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With 1 m Species Endangered, Web of Life at Risks Extinction

Op-Ed 2022-03-08, 9:26pm

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rhinos one of the threatened species



By Baher Kamal

MADRID, Mar 2 2022 (IPS) - These are not by any means just mere figures. It is about the risk of extinction of the whole life cycle. See what is at stake.

Right now, one million wild plant and animal species are facing extinction. And three-quarters of the land-based environment, eighty-five percent of wetlands, and two-thirds of oceans have been significantly and negatively altered by human activity.

The shocking warning comes from the United Nations, which revealed these facts on the occasion of the World Wildlife Day, marked 3 March.

Moreover, the world body reports that over 8.400 species of wild fauna and flora are “critically endangered,” while close to 30.000 more are understood to be “endangered or vulnerable.”

Wildlife, in peril everywhere

“Today, all around the world, wildlife is in peril. A quarter of species face the threat of extinction, in large part because we have destroyed nearly half of the ecosystems in which they live,” said the UN Secretary-General, António Guterres.

“Why do we care about wildlife? Beyond a moral duty to sustain the Earth, humanity depends on the essential products and services that nature provides, from food and fresh water to pollution control and carbon storage. By damaging the natural world, we threaten our own well-being.”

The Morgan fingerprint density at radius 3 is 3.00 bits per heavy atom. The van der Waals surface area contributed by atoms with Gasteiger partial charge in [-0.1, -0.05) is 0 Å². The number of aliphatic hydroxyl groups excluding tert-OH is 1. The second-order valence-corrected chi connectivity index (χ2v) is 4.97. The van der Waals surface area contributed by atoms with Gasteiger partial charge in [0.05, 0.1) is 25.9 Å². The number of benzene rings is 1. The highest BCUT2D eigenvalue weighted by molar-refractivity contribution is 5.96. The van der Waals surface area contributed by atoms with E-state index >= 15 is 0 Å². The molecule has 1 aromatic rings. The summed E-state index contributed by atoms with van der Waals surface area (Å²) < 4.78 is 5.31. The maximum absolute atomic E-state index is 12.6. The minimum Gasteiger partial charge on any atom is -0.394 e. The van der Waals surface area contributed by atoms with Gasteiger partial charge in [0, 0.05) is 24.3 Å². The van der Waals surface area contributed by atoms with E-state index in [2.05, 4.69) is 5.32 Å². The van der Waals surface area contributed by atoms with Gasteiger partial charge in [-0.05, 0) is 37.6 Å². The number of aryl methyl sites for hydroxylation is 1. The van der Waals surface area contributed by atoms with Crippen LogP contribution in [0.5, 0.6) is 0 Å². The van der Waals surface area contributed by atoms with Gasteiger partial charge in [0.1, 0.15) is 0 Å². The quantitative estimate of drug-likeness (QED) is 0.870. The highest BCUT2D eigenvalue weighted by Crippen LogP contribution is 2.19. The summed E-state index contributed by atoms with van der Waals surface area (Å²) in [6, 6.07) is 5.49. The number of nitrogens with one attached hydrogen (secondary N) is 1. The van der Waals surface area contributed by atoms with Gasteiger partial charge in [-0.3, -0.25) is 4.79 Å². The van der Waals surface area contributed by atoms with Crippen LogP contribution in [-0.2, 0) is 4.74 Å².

Incalculable value

The animals and plants that live in the wild have an intrinsic value and contribute to the ecological, genetic, social, economic, scientific, educational, cultural, recreational and aesthetic aspects of human well-being and to sustainable development, the UN underlines.

“The world is dealing with unprecedented threats to wildlife. Illegal wildlife trade continues to pose a real danger to biodiversity, ecosystems and human health, as a number of emerging diseases stem from animal products, both domestic and wild.”

Humanity as a whole, threatened

For its part, the International Union for Conservation of Nature (IUCN) said that continued loss of species and degradation of habitats and ecosystems threatens humanity as a whole, as people everywhere rely on wildlife and biodiversity-based resources to meet all their needs, from food, medicines and health to fuel, housing, and clothing.

And Ivonne Higuero, the secretary general of the Convention on International Trade in Endangered Species of Wild Fauna and Flora (CITES) last November said that “Biodiversity loss is an existential threat to people and the planet. The continued loss of wildlife species threatens to undermine entire ecosystems and puts into peril the well-being of all who rely on them…”

Clearly, the growing intensive and extensive human activities are among the main causes of the loss of wildlife.

On this, says the UN that “climate change, man-made changes to nature as well as crimes that disrupt biodiversity, such as deforestation, land-use change, intensified agriculture and livestock production or the growing illegal wildlife trade, can increase contact and the transmission of infectious diseases from animals to humans (zoonotic diseases) like COVID-19.”

Concurrently, Marie Bout, a Global Communications Strategist with the Greenpeace International Political Unit, on 3 March 2021 reported that just 15% of the world’s forests remain intact, and only 3% of the world’s oceans are free from human pressures.